Exploitation was defined as a situation where there is no free will of the volunteer, or his work only helps others to gain profit. Aside from this, examples of volunteers who do the work of normal employees were also discussed, addressing the problem of work substitution: in what case is volunteering justified and when can it destroy a paid job? We mentioned the case of people who would pay to do volunteering, especially in the field of humanitarian work. Some considered that these short-term experiences should be avoided because the volunteers are usually only used as working tourist.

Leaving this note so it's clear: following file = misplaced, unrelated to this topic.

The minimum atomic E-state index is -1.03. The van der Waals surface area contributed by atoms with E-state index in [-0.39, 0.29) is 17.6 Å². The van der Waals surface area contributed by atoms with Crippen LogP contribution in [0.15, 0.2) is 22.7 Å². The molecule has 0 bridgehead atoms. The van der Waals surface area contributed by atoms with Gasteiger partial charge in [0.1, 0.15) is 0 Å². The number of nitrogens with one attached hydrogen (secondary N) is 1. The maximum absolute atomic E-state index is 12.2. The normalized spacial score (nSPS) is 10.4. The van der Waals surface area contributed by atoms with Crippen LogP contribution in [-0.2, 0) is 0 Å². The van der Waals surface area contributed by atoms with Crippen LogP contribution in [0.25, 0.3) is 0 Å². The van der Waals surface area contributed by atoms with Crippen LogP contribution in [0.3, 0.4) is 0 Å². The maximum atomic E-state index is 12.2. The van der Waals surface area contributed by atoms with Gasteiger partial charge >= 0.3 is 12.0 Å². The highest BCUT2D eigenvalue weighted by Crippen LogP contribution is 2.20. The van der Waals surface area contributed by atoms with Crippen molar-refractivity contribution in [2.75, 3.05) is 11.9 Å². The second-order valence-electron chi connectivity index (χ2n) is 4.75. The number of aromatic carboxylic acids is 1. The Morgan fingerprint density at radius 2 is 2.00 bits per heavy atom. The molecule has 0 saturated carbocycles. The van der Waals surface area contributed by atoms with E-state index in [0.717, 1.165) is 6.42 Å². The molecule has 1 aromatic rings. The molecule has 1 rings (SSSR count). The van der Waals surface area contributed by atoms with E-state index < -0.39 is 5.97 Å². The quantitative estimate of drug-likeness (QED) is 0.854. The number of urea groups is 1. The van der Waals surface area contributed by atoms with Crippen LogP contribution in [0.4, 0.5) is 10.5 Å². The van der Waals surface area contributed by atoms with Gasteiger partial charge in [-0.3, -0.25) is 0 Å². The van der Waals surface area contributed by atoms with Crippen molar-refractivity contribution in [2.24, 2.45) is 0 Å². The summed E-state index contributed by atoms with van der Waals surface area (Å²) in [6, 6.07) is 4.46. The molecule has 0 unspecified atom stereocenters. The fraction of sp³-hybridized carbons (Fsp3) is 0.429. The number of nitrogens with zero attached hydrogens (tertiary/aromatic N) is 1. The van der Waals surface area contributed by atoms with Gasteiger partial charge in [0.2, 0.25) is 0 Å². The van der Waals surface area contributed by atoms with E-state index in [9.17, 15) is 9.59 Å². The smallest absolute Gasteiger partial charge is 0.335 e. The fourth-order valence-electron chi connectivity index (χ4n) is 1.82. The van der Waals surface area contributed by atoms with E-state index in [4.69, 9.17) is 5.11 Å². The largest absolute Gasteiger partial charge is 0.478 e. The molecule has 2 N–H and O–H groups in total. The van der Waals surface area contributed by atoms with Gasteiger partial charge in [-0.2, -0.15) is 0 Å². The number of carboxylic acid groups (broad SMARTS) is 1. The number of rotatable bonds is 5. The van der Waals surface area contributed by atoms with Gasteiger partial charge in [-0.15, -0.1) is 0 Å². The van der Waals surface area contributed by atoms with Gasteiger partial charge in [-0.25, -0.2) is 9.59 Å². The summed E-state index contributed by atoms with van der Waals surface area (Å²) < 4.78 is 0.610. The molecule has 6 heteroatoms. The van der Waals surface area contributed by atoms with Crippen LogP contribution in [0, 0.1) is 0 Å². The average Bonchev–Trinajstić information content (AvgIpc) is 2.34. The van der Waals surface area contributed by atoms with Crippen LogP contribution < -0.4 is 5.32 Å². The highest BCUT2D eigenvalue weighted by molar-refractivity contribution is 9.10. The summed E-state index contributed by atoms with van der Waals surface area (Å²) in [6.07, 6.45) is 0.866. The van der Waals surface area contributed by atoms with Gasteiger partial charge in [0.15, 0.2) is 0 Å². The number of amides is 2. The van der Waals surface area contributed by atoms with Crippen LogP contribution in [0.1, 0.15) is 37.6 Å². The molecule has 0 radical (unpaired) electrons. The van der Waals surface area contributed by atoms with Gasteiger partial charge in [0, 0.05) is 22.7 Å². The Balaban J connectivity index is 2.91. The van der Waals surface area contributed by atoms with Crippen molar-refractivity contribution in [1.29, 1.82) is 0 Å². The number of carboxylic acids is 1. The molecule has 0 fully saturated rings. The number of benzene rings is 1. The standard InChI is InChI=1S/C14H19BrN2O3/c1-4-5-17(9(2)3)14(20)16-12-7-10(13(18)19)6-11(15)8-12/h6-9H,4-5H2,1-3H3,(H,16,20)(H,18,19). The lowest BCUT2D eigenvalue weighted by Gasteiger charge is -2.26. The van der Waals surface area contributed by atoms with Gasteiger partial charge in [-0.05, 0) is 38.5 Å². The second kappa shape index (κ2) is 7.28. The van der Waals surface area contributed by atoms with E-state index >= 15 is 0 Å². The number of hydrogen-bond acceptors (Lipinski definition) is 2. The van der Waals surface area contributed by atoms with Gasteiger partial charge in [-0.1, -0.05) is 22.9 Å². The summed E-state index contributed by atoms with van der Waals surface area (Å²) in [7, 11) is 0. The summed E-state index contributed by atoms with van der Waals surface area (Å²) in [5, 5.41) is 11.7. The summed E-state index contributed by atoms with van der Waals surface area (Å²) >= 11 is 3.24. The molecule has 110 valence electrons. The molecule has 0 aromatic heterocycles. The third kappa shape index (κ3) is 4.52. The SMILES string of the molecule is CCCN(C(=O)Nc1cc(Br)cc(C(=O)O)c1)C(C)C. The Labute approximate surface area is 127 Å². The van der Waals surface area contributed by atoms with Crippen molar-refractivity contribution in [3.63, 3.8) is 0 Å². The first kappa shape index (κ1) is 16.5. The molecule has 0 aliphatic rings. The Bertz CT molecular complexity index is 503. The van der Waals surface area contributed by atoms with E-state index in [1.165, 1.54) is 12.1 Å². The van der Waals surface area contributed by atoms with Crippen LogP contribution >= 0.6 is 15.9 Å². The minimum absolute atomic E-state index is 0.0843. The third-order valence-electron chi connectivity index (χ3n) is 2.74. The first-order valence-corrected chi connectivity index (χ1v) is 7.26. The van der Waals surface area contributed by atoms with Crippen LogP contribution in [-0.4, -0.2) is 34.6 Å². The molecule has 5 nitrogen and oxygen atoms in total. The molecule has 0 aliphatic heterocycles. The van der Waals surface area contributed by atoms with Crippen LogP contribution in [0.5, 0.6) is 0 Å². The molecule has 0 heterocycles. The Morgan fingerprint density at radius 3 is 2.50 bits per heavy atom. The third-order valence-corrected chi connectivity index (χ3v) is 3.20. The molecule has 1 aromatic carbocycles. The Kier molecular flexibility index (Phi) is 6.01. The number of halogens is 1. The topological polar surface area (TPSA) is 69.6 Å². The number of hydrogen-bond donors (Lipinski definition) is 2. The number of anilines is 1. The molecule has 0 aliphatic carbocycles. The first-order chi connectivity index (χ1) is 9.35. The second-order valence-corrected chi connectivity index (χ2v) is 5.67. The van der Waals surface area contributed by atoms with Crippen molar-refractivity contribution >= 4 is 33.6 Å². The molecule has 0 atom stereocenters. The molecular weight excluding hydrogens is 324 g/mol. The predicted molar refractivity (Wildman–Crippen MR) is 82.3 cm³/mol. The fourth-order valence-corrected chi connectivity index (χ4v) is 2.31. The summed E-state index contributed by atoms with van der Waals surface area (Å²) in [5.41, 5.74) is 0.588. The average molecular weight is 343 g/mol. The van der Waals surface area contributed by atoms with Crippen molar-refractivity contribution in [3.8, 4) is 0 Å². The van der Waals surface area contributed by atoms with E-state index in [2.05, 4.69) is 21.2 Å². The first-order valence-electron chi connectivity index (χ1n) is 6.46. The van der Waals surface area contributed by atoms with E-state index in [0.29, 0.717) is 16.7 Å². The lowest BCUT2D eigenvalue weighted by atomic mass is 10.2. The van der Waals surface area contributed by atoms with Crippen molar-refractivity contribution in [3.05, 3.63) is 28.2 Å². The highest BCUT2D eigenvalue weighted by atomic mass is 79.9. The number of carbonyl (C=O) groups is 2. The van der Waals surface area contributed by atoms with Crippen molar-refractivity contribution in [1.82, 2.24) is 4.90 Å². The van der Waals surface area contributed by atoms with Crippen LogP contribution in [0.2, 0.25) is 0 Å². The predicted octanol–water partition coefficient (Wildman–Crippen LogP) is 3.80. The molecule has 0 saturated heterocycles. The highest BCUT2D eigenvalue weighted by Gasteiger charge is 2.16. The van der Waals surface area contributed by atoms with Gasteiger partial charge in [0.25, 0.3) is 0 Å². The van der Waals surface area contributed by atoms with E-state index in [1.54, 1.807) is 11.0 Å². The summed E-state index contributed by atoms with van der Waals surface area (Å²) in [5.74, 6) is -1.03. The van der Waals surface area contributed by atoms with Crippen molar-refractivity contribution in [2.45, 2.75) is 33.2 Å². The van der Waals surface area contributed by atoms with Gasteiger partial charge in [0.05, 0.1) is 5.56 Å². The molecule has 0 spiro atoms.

It was stated that clear and transparent communication is necessary to get better access to information for volunteers and to avoid exploitation. Finally, we raised several questions, which remained controversial: If volunteering is defined as something bringing benefit to society, who should judge what is beneficial? Should the volunteer always decide for himself what to do with his time, energy and creativity? Or should state and society give the general direction in order to avoid voluntary action that only opposes the interests of the majority?